Monday, January 31, 2011
Product Protection For Ontario: "the Sale of Goods Act says that merchandise must be fit for the intended purpose".
Apparently, "the Sale of Goods Act says that merchandise must be fit for the intended purpose".
To Summarize if you buy something, then find out that it doesn't work right, you are entitled to a refund, regardless of the store "policy" about returns. They shouldn't have sold it to you in the first place.
The act is here: Ontario - Sale of Goods Act : http://www.e-laws.gov.on.ca/html/statutes/english/elaws_statutes_90s01_e.htm.
It says (in part), "there is an implied condition that the goods will be of merchantable quality".
Regarding store policies: "An express warranty or condition does not negative a warranty or condition implied by this Act".
And this just won't comply with the Act "Sorry, we aren't responsible 'cause we aren't the manufacturer". The Act says, "whether the seller is the manufacturer or not".
Kate Allen Staff Reporter
Hazel McCallion didn’t want to talk about her recent scolding during an ongoing inquiry into conflict-of-interest allegations. That was just as well, since none of the Mississaugans packed eight rows deep to see their mayor seemed to be interested.
They weren’t there to demand accountability — they were there for the giant bun.
Mississauga’s Square One mall was the site of a fawning bash on Saturday that was meant to serve as both an early celebration of McCallion’s 90th birthday, actually on Feb. 14, and Chinese New Year, which falls on Feb. 3.
Sporting the chain of office and tapping her feet jauntily, McCallion occupied the seat of honour as men in Chinese dragon costumes cavorted and bowed before her and an opera singer flown in from Hong Kong led the crowd in “Happy Birthday.”
In place of a cake, McCallion sliced into a massive Chinese bun symbolizing longevity. One presenter at the event, paid for by Square One, called her “the most popular mayor in the whole wide world.”
The festivities were a significant departure from the recent proceedings of a judicial inquiry into McCallion’s promotion of a land deal brokered by her son that would have brought a convention centre-hotel development to downtown Mississauga. In a written submission released Thursday, city lawyer Clifford Lax blasted her involvement “inappropriate” and “unbecoming of an elected official.”
McCallion refused to comment on Lax’s submission after the celebration. “You can’t get it out of me,” she responded to repeated questioning.
But in comments to the crowd, McCallion referred obliquely to the controversy.
“It’s my prayer that in spite of the failure of us getting a convention centre — which I tried so hard to get, and I’ve taken a lot of flak because of it — I want you to know that we’re going to work hard to get (one) in the city core.”
Asked whether events like Saturday’s bash prove that dirt has trouble sticking to the matriarch of Mississauga, former councillor Carolyn Parrish, who was defeated in last October’s election after spearheading the push for an inquiry into the land deal, insists that McCallion’s popularity is eroding.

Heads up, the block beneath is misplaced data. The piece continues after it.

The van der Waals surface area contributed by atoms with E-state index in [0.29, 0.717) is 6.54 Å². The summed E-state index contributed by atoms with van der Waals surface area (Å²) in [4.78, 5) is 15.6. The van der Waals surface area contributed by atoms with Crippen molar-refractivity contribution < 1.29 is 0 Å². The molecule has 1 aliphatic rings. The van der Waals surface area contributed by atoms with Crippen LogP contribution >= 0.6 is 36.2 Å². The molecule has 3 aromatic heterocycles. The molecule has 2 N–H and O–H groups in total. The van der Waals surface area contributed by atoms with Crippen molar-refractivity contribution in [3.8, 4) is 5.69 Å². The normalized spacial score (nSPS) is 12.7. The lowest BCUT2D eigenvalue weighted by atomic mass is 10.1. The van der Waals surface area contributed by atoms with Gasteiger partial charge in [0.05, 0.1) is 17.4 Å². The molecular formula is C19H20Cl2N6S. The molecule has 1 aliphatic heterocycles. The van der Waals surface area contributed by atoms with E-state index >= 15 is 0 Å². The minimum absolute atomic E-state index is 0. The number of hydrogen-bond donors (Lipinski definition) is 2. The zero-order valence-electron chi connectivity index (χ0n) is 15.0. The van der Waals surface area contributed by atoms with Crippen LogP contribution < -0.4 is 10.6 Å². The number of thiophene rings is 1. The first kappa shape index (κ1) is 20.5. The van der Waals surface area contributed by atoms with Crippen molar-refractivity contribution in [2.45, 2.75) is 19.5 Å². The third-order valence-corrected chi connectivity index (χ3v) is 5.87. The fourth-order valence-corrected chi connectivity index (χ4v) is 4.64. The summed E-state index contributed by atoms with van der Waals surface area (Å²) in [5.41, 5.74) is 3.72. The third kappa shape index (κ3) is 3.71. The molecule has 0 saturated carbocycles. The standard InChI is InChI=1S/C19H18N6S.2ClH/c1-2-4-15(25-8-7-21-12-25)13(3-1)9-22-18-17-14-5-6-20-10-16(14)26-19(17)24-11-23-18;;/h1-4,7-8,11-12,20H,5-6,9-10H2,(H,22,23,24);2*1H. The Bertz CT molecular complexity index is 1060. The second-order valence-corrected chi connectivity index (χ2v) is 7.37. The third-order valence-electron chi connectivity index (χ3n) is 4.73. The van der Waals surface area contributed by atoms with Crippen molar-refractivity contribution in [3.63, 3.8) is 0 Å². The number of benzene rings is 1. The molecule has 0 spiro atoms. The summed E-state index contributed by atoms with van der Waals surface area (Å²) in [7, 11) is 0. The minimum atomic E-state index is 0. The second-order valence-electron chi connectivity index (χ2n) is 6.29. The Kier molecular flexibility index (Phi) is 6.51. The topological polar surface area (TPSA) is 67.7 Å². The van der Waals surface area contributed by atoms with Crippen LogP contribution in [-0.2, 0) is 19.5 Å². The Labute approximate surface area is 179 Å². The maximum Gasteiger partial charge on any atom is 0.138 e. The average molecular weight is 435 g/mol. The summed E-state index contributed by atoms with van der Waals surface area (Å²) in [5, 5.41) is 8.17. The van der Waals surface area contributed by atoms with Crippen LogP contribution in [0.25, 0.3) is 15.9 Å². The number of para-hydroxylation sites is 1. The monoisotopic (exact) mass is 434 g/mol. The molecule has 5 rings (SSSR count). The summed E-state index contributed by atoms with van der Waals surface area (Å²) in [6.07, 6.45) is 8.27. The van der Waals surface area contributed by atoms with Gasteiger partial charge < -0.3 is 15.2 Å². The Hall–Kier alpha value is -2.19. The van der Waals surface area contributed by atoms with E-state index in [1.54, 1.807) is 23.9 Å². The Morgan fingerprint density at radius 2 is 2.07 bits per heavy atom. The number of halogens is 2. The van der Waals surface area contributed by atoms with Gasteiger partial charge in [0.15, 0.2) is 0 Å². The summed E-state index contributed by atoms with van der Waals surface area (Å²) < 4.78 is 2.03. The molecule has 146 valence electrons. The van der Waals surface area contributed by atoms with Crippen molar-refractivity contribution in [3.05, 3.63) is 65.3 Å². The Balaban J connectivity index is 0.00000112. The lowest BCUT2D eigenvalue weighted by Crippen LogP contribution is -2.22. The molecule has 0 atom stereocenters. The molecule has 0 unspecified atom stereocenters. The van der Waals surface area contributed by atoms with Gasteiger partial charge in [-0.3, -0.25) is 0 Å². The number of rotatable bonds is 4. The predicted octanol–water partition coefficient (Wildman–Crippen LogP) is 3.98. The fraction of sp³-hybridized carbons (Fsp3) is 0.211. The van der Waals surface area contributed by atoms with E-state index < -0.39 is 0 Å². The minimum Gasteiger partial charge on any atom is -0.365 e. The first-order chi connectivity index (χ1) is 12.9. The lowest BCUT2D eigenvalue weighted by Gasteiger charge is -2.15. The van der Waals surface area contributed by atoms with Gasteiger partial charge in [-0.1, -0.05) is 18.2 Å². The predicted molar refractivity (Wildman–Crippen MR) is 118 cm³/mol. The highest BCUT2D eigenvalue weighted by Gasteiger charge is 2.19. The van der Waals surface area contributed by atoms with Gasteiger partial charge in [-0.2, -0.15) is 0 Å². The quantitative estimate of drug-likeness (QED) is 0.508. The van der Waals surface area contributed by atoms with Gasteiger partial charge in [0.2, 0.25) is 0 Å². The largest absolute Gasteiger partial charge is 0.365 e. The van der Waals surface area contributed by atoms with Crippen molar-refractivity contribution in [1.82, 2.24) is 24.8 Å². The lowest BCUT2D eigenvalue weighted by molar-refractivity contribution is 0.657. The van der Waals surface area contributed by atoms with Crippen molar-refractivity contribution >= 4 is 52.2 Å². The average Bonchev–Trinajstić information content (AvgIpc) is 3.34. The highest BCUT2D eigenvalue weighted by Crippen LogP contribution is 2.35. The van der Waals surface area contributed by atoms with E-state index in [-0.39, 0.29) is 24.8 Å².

But, she said, “Some of the community groups have worshipped Hazel’s shrine for so long, they can’t stop now…. there will always people who say, ‘Doesn’t matter. Doesn’t matter what happened, to me she’s the queen.’”
Elected to her twelfth term in October, McCallion has been serving as Mississauga’s mayor for over a third of a century, often with overwhelming support.
Fissures only began to appear in the McCallion monolith in 2009, when Parrish and a group of breakaway councillors successfully pushed for a conflict-of-interest inquiry. Yet in October, McCallion was elected with 76 per cent of the vote.
Justice Douglas Cunningham, head of the inquiry, will announce his findings in the coming weeks.
Saturday, January 29, 2011
SAN FRANCISCO - Taco Bell Corp is pushing back against a lawsuit that claims the fast food chain’s “seasoned ground beef” is not all it’s made out to be.
Taco Bell, a Yum Brands Inc subsidiary, said that it plans to take legal action against the “false statements” being made about its food. The chain operates, manages or franchises more than 5,600 locations in the United States, according to the lawsuit.
Taco Bell’s tacos, burritos and other Mexican menu items advertised with beef actually contain a filling of mostly non-meat substances like “isolated oat product,” according to the lawsuit filed last week in a California federal court.
“The ‘chicken’ and ‘carne asada steak’ served by Taco Bell is, in fact, chicken or carne asada steak,” the lawsuit says. “The ‘seasoned beef,’ however, is not beef.”
Taco Bell simmers 100% U.S. Department of Agriculture-inspected beef in a “proprietary blend of seasonings and spices” to give it a signature taste and texture, Taco Bell President Greg Creed said in a statement.
All seasoning ingredients are listed on the website, he said.
“Unfortunately, the lawyers in this case elected to sue first and ask questions later — and got their ‘facts’ absolutely wrong,” Creed said.